I should say a word, because I know you will expect it and because the questions will be forthcoming if I do not do so, about what night be called misunderstandings concerning the Security Council resolutions. There have been not a few; it would have been another miracle if there had not been, because when you think of the nature of this operation, a very large armed force being set down in a country — all over the country — in the midst of populous cities, it is necessary to bear in mind that in this respect the United Nations Force in the Congo is substantially different from the United Nations Force in Sinai and the Gaza Strip, because the United Nations Force in the Congo is in direct and constant contact with the populace of the country. It is in the cities, it is on the streets, and it is in touch with all of the authorities, and when in addition to that you take into account that by its very nature and by the principles on which it operates this United Nations Force has had to avoid any involvement in internal political affairs in a country in which internal political affairs are very active, and no involvement in civil strife in a country in which there is civil strife, then we have a situation far more delicate, far more difficult than that which the United Nations encountered in its intervention in the Lebanese crisis of two years ago. It is much more difficult and much more delicate, but the principle is the same, that of avoiding any involvement in the internal political affairs of the country or in the internal political strife.

Well, now, that involves a sort of subtle and sophisticated distinction which is not easily comprehended by Governments that are interested in having the United Nations intervene on one side, and which it is difficult to get across to them. It is difficult also to get across to Governments, and even at time to generals and other officers, that the United Nations Force is not a fighting force in the sense of having the ability to take any military initiative. It carries arms, but it carries them only for the purpose of self-defence, it does not undertake any offensive actions ever. It uses those arms only when provoked, for the purpose of defending itself. This is not easy to comprehend, it is not easy to comprehened by a Government, for example, which calls lupon the United Nations for military aid or assistance and which expects that aid to be used in the broadest sense. Here, I think, is one of the bases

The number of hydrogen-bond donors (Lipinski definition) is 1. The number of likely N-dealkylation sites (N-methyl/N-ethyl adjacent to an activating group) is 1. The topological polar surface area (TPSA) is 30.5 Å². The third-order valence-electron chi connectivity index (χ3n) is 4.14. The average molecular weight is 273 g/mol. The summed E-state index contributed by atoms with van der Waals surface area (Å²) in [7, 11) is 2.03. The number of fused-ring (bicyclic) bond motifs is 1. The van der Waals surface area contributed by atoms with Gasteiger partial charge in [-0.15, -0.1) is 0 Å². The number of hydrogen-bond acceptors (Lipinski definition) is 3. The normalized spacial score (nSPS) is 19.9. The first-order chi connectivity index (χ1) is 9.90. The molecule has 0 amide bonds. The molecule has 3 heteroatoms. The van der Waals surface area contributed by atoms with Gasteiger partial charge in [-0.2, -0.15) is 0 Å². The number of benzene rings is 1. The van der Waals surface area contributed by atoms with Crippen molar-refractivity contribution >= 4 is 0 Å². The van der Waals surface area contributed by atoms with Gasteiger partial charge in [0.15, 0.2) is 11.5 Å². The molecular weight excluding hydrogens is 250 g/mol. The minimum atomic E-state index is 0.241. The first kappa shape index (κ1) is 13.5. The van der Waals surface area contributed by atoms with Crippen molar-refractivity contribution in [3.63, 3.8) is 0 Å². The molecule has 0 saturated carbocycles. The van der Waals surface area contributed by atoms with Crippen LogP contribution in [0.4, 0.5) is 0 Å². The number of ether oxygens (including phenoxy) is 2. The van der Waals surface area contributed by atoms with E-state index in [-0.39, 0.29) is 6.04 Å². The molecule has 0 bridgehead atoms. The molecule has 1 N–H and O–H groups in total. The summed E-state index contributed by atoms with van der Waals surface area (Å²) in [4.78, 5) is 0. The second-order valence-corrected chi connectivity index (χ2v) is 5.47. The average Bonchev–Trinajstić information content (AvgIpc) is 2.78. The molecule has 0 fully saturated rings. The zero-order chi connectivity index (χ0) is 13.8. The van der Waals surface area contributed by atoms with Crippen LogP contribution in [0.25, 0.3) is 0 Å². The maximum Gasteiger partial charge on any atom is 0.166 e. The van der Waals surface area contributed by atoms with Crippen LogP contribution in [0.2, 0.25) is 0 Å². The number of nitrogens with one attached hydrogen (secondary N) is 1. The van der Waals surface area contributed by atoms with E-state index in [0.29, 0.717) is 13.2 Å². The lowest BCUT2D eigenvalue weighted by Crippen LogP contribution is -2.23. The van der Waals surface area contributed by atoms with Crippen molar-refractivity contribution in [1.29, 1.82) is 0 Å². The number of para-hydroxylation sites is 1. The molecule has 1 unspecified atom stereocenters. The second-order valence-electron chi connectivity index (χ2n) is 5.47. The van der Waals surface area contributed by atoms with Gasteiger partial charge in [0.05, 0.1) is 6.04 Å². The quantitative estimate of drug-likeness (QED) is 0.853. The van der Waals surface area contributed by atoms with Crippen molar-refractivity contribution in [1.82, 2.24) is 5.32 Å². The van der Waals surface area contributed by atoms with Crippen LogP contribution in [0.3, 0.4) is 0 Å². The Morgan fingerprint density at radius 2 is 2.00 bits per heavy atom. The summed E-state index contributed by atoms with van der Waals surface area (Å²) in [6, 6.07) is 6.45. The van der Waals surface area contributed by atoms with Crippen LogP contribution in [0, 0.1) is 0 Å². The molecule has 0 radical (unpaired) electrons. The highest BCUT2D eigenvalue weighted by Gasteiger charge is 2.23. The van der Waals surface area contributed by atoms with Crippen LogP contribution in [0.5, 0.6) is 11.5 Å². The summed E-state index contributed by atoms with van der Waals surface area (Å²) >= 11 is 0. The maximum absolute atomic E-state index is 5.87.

for misunderstanding that existed at the beginning, a tendency, an expectation, for too much and that too quickly from the United Nations.

Before turning to your questions, I should mention also one of the basic difficulties from the standpoint of the United Nations operation in the Congo, and that has been the psychological state of the society. It is a society in which frustration and fear are very abundant psychological qualities; they are in fact a heritage from the very recent colonial past, fed very much by the disappointments and disillusionments immediately following independence in a society where, among 14 million people, there are only a total of about fifteen people who have had university training, where there has been literally no experience in carrying any sort of governmental responsibility, where technicians are nonexistent on the African or indigenous side, where there is so complete a void in education and training and experience as one finds in the Congo. It is a society in which rumour has a much freer run, and where it runs more rampantly than in any society I have ever seen. It is a society in which suspicion leads to fear and fear easily leads to panic.

This was the sort of thing that happened at Stanleyville last Saturday. Two American planes were landing at the time a huge crowd was at the airport awaiting the arrival of the Prime Minister. The first one came in with a few Canadians and they unloaded and went through the crowd. The crowd was friendly, happy, no feeling at all about this. The second plane landed, it was on the ground for forty minutes or so and some of the men had mingled in the crowd, Americans and Canadians. They found the crowd still friendly and happy, and then suddenly something happened.